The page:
Another Ahmedabad-based company, Prashant Group is India’s premier engineering group offering technology-enabled, customised solutions in weaving preparation segment. Amoli Shah, Director of Prashant Group of Industries, said, “Our exports have been very encouraging in the past few years. We have always focused on providing world-class products to the global market. Due to technology, quality and reliability, our products are very well-accepted in the world market. By appointing agents and participating in various exhibitions across the globe, we have made our reach easier in the international market.”

Prashant Group exports its products to mainly Asia, south east Asia, South America, Africa and part of Europe. Amoli said, “We have our presence in over 45 countries. In recent times, we have made a major breakthrough in countries like Taiwan, the UK and Germany.”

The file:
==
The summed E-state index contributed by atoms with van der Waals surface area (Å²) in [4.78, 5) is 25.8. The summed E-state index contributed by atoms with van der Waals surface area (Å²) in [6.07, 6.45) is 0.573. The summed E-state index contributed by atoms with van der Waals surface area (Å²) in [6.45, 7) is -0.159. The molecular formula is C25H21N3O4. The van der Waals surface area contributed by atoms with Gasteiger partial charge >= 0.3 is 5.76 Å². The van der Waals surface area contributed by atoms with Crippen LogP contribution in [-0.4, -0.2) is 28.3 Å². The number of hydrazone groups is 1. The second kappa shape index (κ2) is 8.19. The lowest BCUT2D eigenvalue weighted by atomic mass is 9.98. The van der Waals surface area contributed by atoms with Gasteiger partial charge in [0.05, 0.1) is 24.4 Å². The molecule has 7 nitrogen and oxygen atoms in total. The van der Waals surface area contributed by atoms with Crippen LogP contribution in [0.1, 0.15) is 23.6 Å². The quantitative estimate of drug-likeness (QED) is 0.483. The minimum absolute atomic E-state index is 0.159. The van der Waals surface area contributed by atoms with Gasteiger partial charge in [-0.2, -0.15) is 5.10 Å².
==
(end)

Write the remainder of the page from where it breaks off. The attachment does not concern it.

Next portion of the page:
Alidhra Weavetech’s Managing Director, Vallabhbhai S Thumar, believes that “dumping of poor quality machines from China via agent/distributor route is hurting the technology prowess of the Indian industry.” “Our exports are growing consistently over the last five years. We rely highly on local representation covering sales and aftersales service in specific markets. Along with this, regular exhibitions do allow us to have a brand recall” said Thumar.

Alidhra Weavetech, a leading manufacturer of twisting and weaving machinery in India, has been exporting to Argentina, Brazil, Africa, Pakistan, Bangladesh, Indonesia and China.

RK Shah, Managing Director of Rishabh Sagar Textile Equipments, said, “We are doing the export business by appointing the sole marketing agent. We are using our strategy to develop the market by giving good quality products, competitive price and providing aftersales service to the respective customers on time.” Said RK Shah, “Recently, we have exported our machines to Marzoli, Italy for their turnkey project for Algeria and Taiwan through our agent.”